In your novel, you weave the personal with the political through your treatment of masculinity, drawing a clear line from Trujillo’s masculinity to Oscar’s and Yunior’s. How conscious were you of exploring this through the interrogation of a Dominican or gangster masculinity?
I was obsessed with this idea that all these folks were dealing with this grand narrative of this Trujillo masculinity. What was interesting about this book was that it was making some sort of tremendous, bizarre claims about New World masculinity. I’m fascinated by this stuff because I grew up in a United States where this masculinity is the absolute operational model.
Look, everyone sits around and pretends that we’re all in this new age of masculinity and this new age of sensitivity and that the kids don’t play football anymore, they play video games, they watch the “X Games.”
The truth is that if Trujillo was alive and well, he would feel extremely comfortable in the United States. I mean, for God’s sake, the war in Iraq [would be] just perfect: He loved a civic society that misunderstood what it was and he loved an exceptionally violent governing elite.
Oscar’s interests mark him as a classic nerd, and for this reason he’s tremendously anxious about his masculinity, which the macho Yunior, the narrator, represents. But doesn’t Yunior learn a new model of masculinity through his relationship with Oscar?
And from telling the story. Yunior is attempting to unlearn and expiate himself, repent in some way, do penance. But, unfortunately, he’s doing it in exactly the same way that the masculinity he’s trying to undermine has always perpetuated itself, by being the only voice speaking.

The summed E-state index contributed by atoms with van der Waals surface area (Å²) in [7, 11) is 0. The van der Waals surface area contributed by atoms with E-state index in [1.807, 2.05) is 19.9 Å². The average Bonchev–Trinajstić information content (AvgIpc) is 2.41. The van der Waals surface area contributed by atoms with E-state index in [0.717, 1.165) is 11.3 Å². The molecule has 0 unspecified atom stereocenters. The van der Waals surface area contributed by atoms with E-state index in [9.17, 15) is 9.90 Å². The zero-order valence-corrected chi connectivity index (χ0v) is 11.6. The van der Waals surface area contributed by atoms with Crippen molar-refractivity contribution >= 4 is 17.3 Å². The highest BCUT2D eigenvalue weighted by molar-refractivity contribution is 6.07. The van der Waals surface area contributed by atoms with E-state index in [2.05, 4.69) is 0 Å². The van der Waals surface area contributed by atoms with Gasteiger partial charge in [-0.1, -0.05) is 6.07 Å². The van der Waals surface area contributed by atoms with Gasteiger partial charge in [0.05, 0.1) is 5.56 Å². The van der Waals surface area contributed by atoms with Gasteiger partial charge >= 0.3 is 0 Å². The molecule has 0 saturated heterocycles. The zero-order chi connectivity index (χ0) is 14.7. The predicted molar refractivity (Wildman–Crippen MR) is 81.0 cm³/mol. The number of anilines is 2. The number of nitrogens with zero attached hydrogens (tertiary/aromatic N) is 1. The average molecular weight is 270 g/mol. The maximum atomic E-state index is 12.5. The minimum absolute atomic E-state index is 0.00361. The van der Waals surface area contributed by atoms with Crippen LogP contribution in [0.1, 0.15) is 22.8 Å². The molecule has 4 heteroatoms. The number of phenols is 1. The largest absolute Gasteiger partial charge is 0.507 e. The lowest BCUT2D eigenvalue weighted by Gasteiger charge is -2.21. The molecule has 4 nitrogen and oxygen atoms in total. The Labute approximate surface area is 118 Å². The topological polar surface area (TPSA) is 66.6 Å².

Yunior keeps giving clear messages, that in some ways, “Look, guys, I’m trying to lay out a map of how fucked up I am and how fucked up this is.” But the very map is a product of that power, and so is the reader’s desire for that authoritative narrative. People want to feel like the person telling them the story has facts.
I was particularly moved by the last page, where Oscar talks about the paramount importance of intimacy. He’s been in search of sex, but he discovers intimacy. How did you come to that idea?
I guess I knew it from the beginning. It’s basically what’s true about every quest narrative. What you discover is that the object of the quest is just a MacGuffin, and that what you learn in the journey is actually what was valuable, but you didn’t know it. You were so focused on getting the ring, getting the spear, killing this creature, that you don’t realize that there was something else.
Isn’t there a political dimension to your emphasis on the importance of intimacy? The hyper-sexuality and violent masculinity we see in Trujillo has seeped into Yunior, and that’s politically important because the capacity to experience intimacy is ultimately going to determine the way you exercise political power.
The first rule of intimacy is that you have to drop your performances, that the “masks” have to drop.
This book is filled with characters wearing masks. We’re narrative animals, we love to wear masks, that’s the way we live. We perform. But yet, it’s very difficult to connect without the dropping of masks.
For me, that’s the art of stories. Stories are there so you can get to the point where you can finally take off that last mask. That’s what growing up is, because when you take your last mask off, you are utterly vulnerable, you are utterly in another person’s power.
And what contemporary masculinity, what contemporary power structure, ever puts itself utterly in someone else’s power? Isn’t storytelling the desire to put everything about the world in your power?
You know, when I write a book, I’m the only one who speaks in it. That’s really disturbing, dude. Think about it. It’s like a person who is sitting there with little dolls and going, “Hello, Billy, do you want a falafel?” “Yes, I do.” There’s something really reclusively weird about it.
But I just can’t imagine, as a man, you can become a human without encountering other humans, and the only way to encounter a human is by being vulnerable.
Which I would want to connect back to intimacy.
Well, that’s it. The access to intimacy is vulnerability.
I think we have a pun here in masculinity spelled with a “k”: mask-ulinity.
Well, there’s no question about it.